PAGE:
You may think whole blood is a dinosaur, a relic of long-forgotten blood banks past. Mark Yazer is on a mission to change your mind about this “old school” solution!

Dr. Mark Yazer

Dr. Mark Yazer

In the remote history of transfusion medicine, life was simple. We had exactly one product. Someone could call and say, “hey, my patient needs red cells,” and our response: “Great, we’ve got some nice whole blood for ya!” Or, “this guy could really use some plasma.” Blood bankers: “We’ve got just the thing: Whole blood!”

However, around 50 years ago, we started separating whole blood into red cells, plasma, and platelets, and the age of “component therapy” was born. Hardly anyone used whole blood (except the military, where such use continued throughout numerous US combat campaigns).

Back to the Future

In 2017, as we learn more and more about what works and what doesn’t in trauma resuscitation, some are looking again at whole blood. Dr. Mark Yazer is helping to lead the charge toward the use of this product, specifically low-titer group O cold-stored whole blood, which he calls “the ideal pre- and early in-hospital resuscitation fluid!” In this episode, Mark returns to outline his case for that outrageous statement, making the following points (with time-stamps for where you can hear the points in the discussion):

  • There is a long history of transfusing whole blood [17:48]
  • It simplifies the logistics of resuscitation [25:10]
  • It is more concentrated than components [29:03]
  • Cold-stored platelets might be great! [33:37]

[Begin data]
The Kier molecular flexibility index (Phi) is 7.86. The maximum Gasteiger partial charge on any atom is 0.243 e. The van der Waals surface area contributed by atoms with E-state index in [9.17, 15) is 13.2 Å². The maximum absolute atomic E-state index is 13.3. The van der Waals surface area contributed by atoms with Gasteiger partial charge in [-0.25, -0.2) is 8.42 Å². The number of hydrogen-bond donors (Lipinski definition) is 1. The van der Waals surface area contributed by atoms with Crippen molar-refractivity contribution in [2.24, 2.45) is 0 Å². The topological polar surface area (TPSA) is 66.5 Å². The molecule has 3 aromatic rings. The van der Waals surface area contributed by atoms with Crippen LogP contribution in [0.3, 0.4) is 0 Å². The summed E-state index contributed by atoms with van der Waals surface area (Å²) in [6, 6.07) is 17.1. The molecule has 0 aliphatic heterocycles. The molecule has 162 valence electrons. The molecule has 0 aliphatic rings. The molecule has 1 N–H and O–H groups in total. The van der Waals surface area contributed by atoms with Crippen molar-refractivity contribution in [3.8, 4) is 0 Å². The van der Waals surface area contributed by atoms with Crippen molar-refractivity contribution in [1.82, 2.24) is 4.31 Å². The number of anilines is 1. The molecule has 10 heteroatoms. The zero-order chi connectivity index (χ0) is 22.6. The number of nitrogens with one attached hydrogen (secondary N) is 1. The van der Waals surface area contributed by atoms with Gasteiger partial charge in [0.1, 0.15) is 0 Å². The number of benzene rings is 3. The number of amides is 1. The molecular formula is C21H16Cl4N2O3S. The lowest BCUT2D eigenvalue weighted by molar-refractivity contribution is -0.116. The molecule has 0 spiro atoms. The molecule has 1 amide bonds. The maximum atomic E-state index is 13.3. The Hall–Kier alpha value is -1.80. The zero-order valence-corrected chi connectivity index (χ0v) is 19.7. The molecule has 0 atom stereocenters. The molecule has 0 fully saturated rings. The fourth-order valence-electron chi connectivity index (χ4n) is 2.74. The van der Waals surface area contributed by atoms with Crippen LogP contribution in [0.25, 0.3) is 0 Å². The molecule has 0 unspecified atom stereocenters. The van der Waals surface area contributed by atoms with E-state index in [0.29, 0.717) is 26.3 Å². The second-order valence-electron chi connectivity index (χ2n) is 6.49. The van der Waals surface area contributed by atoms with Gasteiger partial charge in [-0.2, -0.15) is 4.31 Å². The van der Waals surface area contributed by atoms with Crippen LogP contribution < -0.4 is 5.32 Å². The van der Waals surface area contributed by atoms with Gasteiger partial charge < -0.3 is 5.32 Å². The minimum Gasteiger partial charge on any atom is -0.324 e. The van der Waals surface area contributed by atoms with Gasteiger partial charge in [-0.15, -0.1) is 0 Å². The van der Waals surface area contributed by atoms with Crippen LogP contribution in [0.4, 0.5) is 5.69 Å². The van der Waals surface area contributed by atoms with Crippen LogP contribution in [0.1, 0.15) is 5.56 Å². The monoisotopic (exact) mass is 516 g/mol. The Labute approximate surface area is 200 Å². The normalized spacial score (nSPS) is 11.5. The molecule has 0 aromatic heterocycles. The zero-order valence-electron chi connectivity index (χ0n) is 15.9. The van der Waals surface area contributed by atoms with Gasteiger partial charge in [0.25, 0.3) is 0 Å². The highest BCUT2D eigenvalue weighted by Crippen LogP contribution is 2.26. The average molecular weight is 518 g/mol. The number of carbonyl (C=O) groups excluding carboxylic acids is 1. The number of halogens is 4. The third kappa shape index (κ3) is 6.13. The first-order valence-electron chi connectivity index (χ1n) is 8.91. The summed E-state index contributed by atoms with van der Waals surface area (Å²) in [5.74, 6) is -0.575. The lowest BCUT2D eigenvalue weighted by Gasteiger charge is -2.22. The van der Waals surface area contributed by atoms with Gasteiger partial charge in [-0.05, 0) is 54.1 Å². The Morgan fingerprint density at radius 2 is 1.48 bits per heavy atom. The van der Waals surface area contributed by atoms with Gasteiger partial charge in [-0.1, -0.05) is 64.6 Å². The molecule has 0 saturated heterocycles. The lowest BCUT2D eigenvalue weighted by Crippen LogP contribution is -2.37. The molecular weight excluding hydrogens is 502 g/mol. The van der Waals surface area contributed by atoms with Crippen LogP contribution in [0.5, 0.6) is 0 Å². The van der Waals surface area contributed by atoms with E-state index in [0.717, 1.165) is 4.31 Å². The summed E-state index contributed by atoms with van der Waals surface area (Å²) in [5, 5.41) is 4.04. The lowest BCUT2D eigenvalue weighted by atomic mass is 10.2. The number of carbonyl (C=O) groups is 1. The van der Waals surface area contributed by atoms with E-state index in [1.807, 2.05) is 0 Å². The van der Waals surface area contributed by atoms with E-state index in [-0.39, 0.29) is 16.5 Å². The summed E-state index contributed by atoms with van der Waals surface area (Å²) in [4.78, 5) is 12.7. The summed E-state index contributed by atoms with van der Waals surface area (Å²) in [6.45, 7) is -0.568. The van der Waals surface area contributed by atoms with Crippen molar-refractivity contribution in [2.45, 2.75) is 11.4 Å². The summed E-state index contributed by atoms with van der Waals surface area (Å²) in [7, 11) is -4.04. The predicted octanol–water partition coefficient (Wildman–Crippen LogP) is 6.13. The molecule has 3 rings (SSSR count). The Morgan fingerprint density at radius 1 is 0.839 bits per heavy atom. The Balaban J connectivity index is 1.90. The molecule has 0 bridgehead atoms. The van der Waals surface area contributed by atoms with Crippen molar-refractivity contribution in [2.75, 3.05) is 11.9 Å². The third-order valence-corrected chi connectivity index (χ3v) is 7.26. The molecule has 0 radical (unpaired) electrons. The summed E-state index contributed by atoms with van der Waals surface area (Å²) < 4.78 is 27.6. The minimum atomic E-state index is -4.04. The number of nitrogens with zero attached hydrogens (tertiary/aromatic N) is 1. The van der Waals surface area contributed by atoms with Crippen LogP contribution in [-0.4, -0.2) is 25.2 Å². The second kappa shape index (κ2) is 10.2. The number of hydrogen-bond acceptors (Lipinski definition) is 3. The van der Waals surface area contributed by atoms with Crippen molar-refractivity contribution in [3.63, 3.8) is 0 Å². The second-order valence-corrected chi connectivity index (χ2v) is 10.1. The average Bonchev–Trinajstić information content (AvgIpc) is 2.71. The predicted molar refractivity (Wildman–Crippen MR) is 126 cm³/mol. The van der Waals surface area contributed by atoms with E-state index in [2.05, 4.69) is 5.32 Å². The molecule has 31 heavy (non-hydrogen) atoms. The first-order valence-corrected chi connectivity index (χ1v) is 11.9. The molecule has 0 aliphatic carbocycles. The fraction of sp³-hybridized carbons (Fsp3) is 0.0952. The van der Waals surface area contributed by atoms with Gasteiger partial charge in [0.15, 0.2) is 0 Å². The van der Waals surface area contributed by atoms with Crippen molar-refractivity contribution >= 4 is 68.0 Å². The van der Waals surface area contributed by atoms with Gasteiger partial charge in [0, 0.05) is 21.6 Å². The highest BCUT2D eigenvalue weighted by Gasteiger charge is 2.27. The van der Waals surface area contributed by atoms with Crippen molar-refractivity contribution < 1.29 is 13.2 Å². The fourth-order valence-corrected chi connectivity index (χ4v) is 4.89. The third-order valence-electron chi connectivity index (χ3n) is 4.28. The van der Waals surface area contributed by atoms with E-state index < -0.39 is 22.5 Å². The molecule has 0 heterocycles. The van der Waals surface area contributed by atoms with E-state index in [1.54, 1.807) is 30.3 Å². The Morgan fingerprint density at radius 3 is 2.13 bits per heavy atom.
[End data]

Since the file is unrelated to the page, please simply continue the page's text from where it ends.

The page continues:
• Nobody hemolyzes! [39:48]
  • Outcomes are not worse compared to component therapy [47:53]

About My Guest:

Dr. Mark Yazer graduated from medical school at the University of Ottawa and completed his residency in hematological pathology at the University of Alberta. He is currently a Professor of Pathology at the University of Pittsburgh, and the medical director of the RBC serology laboratory at the centralized transfusion service in Pittsburgh, one of the largest transfusion services in North America. Mark is also an adjunct professor of clinical immunology at the University of Southern Denmark. He has published over 150 peer reviewed papers, and is an associate editor of the journal Transfusion Medicine and the journal Hematology. Mark is on the editorial board of 4 other journals, and is on the scientific advisory/speakers board of 7 corporations. He is the chairman of the AABB’s molecular testing standards unit, and the co-chairman of the AABB/THOR working group. Dr. Yazer has given over 200 lectures on his research worldwide. His interests include patient blood management, blood utilization in trauma, and electronic enhancements for patient safety (and don’t forget ice hockey!).

Free CE

This podcast episode offers a FREE continuing education activity where you can earn the following types of credit: 1 AMA PRA Category 1 CreditTM, 1 ASCLS P.A.C.E.® Contact Hour (including Florida Clinical Laboratory Credit), and American Board of Pathology Self-Assessment Modules (SAMs) for Continuing Certification (CC, formerly MOC).

To receive credit and review the accreditation information and related disclosures, please visit Transfusion News Continuing Education on Wiley Health Learning.

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DISCLAIMER: The opinions expressed on this episode are those of my guest and I alone, and do not reflect those of the organizations with which either of us is affiliated. Mark discloses honoraria from Terumo, while I have no relevant financial disclosures.

The images below are generously provided by Dr. Yazer.

Slide 1 - Description of Pittsburgh program for whole blood in adult trauma
Slide 2 - Details on units of whole blood used in adult trauma in Pittsburgh program
Slide 3 - No hemolysis evident when comparing group O recipients of group O whole blood vs non-group O recipients
Slide 4 - More markers with no difference between O and non-O recipients of O whole blood
Slide 5 - Outcomes? Here are a few, with no difference between recipients of whole blood vs components
Slide 6 - Small numbers, but no difference in outcomes for pediatric O whole blood recipients

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